Nor freedom in this "homeland of the free.")
Say, who are you that mumbles in the dark?
And who are you that draws your veil across the stars?
I am the poor white, fooled and pushed apart,
I am the Negro bearing slavery's scars.
I am the red man driven from the land,
I am the immigrant clutching the hope I seek—
And finding only the same old stupid plan
Of dog eat dog, of mighty crush the weak.
I am the young man, full of strength and hope,
Tangled in that ancient endless chain
Of profit, power, gain, of grab the land!
Of grab the gold! Of grab the ways of satisfying need!
Of work the men! Of take the pay!
Of owning everything for one's own greed!
I am the farmer, bondsman to the soil.
I am the worker sold to the machine.
I am the Negro, servant to you all.
I am the people, humble, hungry, mean—
Hungry yet today despite the dream.
Beaten yet today—O, Pioneers!
I am the man who never got ahead,
The poorest worker bartered through the years.
Yet I'm the one who dreamt our basic dream
In the Old World while still a serf of kings,
Who dreamt a dream so strong, so brave, so true,
That even yet its mighty daring sings
In every brick and stone, in every furrow turned
That's made America the land it has become.
O, I'm the man who sailed those early seas
In search of what I meant to be my home—
For I'm the one who left dark Ireland's shore,
And Poland's plain, and England's grassy lea,
And torn from Black Africa's strand I came
To build a "homeland of the free."
Who said the free? Not me?
Surely not me? The millions on relief today?
The millions shot down when we strike?
The millions who have nothing for our pay?
For all the dreams we've dreamed
And all the songs we've sung
And all the hopes we've held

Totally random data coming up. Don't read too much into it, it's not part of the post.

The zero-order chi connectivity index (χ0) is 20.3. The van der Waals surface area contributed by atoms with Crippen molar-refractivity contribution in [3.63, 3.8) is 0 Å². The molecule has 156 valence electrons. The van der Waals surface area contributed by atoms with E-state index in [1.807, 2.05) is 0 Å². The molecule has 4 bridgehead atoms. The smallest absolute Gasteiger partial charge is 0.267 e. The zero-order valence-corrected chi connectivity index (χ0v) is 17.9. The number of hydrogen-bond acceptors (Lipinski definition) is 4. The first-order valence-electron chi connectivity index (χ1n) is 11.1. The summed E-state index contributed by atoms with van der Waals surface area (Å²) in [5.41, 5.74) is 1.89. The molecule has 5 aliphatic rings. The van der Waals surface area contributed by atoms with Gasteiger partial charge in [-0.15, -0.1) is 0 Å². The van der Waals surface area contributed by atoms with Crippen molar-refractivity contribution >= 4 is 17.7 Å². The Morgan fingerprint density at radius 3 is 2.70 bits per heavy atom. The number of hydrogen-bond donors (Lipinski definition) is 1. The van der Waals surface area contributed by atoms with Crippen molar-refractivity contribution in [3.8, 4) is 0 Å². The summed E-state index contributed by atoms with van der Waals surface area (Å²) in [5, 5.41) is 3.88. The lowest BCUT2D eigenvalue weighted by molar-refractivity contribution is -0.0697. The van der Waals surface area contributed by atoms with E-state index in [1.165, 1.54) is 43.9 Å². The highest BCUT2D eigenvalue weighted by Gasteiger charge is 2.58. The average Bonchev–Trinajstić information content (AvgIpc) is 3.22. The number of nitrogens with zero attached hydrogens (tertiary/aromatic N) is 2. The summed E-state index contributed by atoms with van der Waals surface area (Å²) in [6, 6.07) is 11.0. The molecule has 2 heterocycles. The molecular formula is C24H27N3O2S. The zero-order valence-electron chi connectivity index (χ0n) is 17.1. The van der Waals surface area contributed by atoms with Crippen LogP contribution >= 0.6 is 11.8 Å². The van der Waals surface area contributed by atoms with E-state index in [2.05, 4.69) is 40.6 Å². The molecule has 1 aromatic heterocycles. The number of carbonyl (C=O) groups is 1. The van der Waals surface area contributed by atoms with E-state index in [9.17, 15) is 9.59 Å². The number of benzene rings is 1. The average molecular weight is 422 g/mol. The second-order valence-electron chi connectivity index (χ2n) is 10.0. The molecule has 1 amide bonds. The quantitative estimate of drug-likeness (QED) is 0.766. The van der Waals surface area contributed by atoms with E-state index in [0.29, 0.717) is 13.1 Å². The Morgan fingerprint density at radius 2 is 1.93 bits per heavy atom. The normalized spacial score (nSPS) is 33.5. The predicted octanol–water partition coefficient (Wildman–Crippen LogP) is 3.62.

And all the flags we've hung,
The millions who have nothing for our pay—
Except the dream that's almost dead today.
O, let America be America again—
The land that never has been yet—
And yet must be—the land where every man is free.
The land that's mine—the poor man's, Indian's, Negro's, ME—
Who made America,
Whose sweat and blood, whose faith and pain,
Whose hand at the foundry, whose plow in the rain,
Must bring back our mighty dream again.
Sure, call me any ugly name you choose—
The steel of freedom does not stain.
From those who live like leeches on the people's lives,
We must take back our land again,
I say it plain,
America never was America to me,
And yet I swear this oath—
America will be!
Out of the rack and ruin of our gangster death,
The rape and rot of graft, and stealth, and lies,
We, the people, must redeem
The land, the mines, the plants, the rivers.
The mountains and the endless plain—
All, all the stretch of these great green states—
And make America again!
Here is a brief note on the life of the great American poet, Langston Hughes.
Langston Hughes (1901 – 1967)
Langston Hughes grew up in Lawrence, Kansas with a grandmother, Mary Langston, whose first husband, Sheridan Leary, had died in 1859 in the raid led by John Brown that attempted to overtake the federal arsenal at Harpers Ferry and start a slave insurrection. As a young man Hughes read a great deal including Walt Whitman, W.E.B. Dubois, and Carl Sandburg. From 1921 when his poem “The Negro Speaks of Rivers” was printed in Dubois Crisis magazine to the time of his death in 1967 LangstonHughes wrote poetry, short stories, novels, plays, essays, autobiographies and more. He traveled widely including to the Soviet Union and in America in the 1930’s he was hounded because of his radical political views. In the postwar years he settled in Harlem and lived there for the rest of his life.
His voice still reverberates across America calling attention to the ongoing chasm between American democratic ideals and American reality.
The poem “Let America Be America Again” was published in the magazine Esquire and in the International Worker Order Pamphlet, A New Song, in 1938.